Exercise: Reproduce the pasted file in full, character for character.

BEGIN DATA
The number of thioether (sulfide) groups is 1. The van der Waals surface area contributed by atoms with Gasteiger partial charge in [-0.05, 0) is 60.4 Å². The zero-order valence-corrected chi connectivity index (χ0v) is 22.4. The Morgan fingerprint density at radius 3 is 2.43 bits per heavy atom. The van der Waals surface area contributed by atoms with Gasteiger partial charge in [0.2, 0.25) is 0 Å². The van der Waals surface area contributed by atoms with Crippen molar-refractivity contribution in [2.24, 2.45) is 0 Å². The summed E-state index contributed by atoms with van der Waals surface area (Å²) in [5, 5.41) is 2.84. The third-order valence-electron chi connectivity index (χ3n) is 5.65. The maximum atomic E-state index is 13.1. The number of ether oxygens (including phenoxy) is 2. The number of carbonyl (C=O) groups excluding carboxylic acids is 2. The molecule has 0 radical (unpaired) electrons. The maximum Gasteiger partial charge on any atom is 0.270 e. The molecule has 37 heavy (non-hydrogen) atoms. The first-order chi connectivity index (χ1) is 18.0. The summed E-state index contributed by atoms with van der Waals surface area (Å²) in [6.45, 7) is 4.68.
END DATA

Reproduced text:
The number of thioether (sulfide) groups is 1. The van der Waals surface area contributed by atoms with Gasteiger partial charge in [-0.05, 0) is 60.4 Å². The zero-order valence-corrected chi connectivity index (χ0v) is 22.4. The Morgan fingerprint density at radius 3 is 2.43 bits per heavy atom. The van der Waals surface area contributed by atoms with Gasteiger partial charge in [0.2, 0.25) is 0 Å². The van der Waals surface area contributed by atoms with Crippen molar-refractivity contribution in [2.24, 2.45) is 0 Å². The summed E-state index contributed by atoms with van der Waals surface area (Å²) in [5, 5.41) is 2.84. The third-order valence-electron chi connectivity index (χ3n) is 5.65. The maximum atomic E-state index is 13.1. The number of ether oxygens (including phenoxy) is 2. The number of carbonyl (C=O) groups excluding carboxylic acids is 2. The molecule has 0 radical (unpaired) electrons. The maximum Gasteiger partial charge on any atom is 0.270 e. The molecule has 37 heavy (non-hydrogen) atoms. The first-order chi connectivity index (χ1) is 18.0. The summed E-state index contributed by atoms with van der Waals surface area (Å²) in [6.45, 7) is 4.68.